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Wretched fools! You cannot stop the master. He is the hand of glory! His will shall be done.

This is from the video game Warcraft 3.

I understand the meaning of hand of glory on its own. But what does it mean in this context?

EDIT: More context here. The player's mission is to chase the enemy called Illidan. But he ordered his monsters/troops to stop the player from finishing the mission. This is the word spoken by one of his monster when the player encounters him. Is the context clearer now?

EDIT2: If the context is still unclear, this is the video.

EDIT3: Sorry, my bad, I just saw the text without listening the audio and now I find the speaker says something else, something like "his is the hand of glory" to my non-native ear, which is not grammatical or "he seized the...", which is reasonable. Here is the audio, you guys could check it out.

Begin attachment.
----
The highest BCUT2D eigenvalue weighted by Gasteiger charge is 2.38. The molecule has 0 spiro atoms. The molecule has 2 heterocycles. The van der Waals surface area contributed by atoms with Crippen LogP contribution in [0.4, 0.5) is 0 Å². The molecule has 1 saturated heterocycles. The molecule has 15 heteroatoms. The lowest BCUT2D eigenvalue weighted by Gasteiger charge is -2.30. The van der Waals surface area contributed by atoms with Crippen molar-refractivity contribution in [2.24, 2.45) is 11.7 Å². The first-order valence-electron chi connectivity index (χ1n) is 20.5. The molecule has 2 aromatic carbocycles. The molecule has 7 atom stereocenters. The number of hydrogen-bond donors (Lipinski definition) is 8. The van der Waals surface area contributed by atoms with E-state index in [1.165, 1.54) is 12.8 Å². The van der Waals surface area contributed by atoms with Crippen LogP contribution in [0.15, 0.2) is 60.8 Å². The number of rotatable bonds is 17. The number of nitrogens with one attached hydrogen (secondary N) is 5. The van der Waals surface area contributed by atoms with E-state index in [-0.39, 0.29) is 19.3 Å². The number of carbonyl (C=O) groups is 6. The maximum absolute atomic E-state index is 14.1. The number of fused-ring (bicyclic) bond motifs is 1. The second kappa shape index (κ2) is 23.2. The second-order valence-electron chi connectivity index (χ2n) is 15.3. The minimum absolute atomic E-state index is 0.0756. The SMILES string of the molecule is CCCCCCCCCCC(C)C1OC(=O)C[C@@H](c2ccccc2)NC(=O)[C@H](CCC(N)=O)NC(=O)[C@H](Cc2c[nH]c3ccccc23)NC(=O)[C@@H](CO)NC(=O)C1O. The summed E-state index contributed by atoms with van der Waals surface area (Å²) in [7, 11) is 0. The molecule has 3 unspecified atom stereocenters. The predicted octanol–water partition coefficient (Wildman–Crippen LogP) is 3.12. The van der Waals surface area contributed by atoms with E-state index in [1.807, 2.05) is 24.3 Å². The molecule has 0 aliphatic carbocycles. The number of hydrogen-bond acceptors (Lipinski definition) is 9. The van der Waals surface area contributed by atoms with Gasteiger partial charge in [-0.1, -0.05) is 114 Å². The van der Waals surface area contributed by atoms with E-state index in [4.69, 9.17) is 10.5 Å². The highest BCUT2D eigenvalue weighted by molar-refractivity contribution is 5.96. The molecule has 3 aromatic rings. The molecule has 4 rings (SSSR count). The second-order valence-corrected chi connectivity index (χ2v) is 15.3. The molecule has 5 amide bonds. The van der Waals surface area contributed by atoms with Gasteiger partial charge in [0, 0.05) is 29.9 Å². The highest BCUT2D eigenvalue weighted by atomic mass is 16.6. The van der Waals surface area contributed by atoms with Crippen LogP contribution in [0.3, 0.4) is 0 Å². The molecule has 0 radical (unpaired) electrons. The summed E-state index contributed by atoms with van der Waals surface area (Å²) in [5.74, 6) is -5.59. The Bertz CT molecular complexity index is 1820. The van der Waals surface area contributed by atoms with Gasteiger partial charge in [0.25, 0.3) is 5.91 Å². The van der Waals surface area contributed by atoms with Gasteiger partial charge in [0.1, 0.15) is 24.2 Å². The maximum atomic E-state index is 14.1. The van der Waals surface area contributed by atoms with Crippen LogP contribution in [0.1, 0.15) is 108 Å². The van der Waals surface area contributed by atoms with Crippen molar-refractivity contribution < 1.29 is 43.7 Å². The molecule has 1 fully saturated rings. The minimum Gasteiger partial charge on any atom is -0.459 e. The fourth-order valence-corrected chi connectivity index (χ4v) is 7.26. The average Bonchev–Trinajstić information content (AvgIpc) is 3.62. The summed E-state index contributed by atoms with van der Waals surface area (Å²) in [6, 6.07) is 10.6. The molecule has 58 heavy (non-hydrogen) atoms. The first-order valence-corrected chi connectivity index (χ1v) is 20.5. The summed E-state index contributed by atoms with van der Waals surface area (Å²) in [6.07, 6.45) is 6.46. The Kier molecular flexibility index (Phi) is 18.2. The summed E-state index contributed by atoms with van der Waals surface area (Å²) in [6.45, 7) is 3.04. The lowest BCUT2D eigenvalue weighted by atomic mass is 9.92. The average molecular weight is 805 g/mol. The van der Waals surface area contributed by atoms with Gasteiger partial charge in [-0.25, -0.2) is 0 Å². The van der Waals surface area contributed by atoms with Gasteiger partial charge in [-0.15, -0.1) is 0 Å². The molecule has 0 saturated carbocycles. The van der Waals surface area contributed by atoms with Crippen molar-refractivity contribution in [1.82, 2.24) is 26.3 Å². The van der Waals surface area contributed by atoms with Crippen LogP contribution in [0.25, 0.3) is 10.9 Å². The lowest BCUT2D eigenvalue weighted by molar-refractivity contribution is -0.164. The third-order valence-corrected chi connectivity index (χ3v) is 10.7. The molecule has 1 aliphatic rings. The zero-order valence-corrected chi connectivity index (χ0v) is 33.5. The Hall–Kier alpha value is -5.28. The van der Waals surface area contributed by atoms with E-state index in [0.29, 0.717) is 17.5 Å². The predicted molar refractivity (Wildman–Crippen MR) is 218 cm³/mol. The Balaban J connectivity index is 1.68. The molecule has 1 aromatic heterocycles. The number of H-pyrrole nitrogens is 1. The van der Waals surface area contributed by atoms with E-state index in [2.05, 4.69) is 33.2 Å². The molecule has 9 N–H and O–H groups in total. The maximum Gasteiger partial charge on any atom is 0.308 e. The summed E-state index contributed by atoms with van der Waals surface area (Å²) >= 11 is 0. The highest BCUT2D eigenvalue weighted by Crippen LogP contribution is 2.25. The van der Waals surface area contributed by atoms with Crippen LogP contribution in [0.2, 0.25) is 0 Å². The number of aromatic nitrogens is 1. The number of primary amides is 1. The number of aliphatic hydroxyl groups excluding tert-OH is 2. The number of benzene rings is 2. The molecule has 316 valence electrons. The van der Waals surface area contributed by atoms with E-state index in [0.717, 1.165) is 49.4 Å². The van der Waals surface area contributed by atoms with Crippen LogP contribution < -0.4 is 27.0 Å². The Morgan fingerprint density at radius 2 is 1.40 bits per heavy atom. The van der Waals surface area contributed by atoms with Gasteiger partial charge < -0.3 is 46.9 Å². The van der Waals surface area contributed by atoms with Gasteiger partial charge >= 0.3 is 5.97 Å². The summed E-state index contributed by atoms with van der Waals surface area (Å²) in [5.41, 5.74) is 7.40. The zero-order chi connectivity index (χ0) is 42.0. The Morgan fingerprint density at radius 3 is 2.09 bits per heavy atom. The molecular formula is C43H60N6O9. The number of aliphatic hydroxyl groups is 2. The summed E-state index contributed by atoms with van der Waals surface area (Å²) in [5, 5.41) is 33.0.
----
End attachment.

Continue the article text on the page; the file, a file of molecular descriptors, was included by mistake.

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    It looks to me as if the writer of the game has heard the phrase and has no idea what it means, and thought it would sound good.
    – Colin Fine
    Jun 12 at 22:12
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    His is the hand of glory would be perfectly grammatical. Rather archaic perhaps.
    – mdewey
    Jun 13 at 15:51

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I haven't played the game so I don't know the context, but ...

I presume you know what "glory" means: Honor, praise, distinction, etc.

"Hand" of course literally means that part of your body you use to pick things up or manipulate them. Metaphorically, therefore, it means someone or something that takes action.

So the "hand of glory" is the person or thing that brings honor and praise.

If he "IS the hand of glory", than he is a person who brings honor and praise. In context, probably to himself.

If "his is the hand of glory", then he has the power to bring honor and praise.

Either way, pretty much the same idea.

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